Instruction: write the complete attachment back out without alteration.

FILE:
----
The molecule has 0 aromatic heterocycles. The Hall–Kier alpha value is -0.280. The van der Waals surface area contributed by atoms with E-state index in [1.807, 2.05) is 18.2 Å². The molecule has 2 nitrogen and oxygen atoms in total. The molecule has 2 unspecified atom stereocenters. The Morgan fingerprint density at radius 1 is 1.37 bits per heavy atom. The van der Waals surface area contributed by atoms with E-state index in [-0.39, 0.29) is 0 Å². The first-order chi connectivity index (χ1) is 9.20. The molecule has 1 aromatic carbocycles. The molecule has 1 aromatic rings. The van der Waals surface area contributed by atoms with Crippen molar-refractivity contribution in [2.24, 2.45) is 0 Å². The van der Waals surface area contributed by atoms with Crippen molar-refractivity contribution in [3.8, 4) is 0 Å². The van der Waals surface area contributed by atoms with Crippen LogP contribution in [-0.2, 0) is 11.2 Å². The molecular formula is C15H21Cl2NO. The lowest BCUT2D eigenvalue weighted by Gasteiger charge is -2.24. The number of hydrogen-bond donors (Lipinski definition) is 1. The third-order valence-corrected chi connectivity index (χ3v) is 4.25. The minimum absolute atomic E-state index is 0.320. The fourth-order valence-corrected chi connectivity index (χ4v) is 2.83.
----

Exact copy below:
The molecule has 0 aromatic heterocycles. The Hall–Kier alpha value is -0.280. The van der Waals surface area contributed by atoms with E-state index in [1.807, 2.05) is 18.2 Å². The molecule has 2 nitrogen and oxygen atoms in total. The molecule has 2 unspecified atom stereocenters. The Morgan fingerprint density at radius 1 is 1.37 bits per heavy atom. The van der Waals surface area contributed by atoms with E-state index in [-0.39, 0.29) is 0 Å². The first-order chi connectivity index (χ1) is 9.20. The molecule has 1 aromatic carbocycles. The molecule has 1 aromatic rings. The van der Waals surface area contributed by atoms with Crippen molar-refractivity contribution in [2.24, 2.45) is 0 Å². The van der Waals surface area contributed by atoms with Crippen molar-refractivity contribution in [3.8, 4) is 0 Å². The van der Waals surface area contributed by atoms with Crippen LogP contribution in [-0.2, 0) is 11.2 Å². The molecular formula is C15H21Cl2NO. The lowest BCUT2D eigenvalue weighted by Gasteiger charge is -2.24. The number of hydrogen-bond donors (Lipinski definition) is 1. The third-order valence-corrected chi connectivity index (χ3v) is 4.25. The minimum absolute atomic E-state index is 0.320. The fourth-order valence-corrected chi connectivity index (χ4v) is 2.83.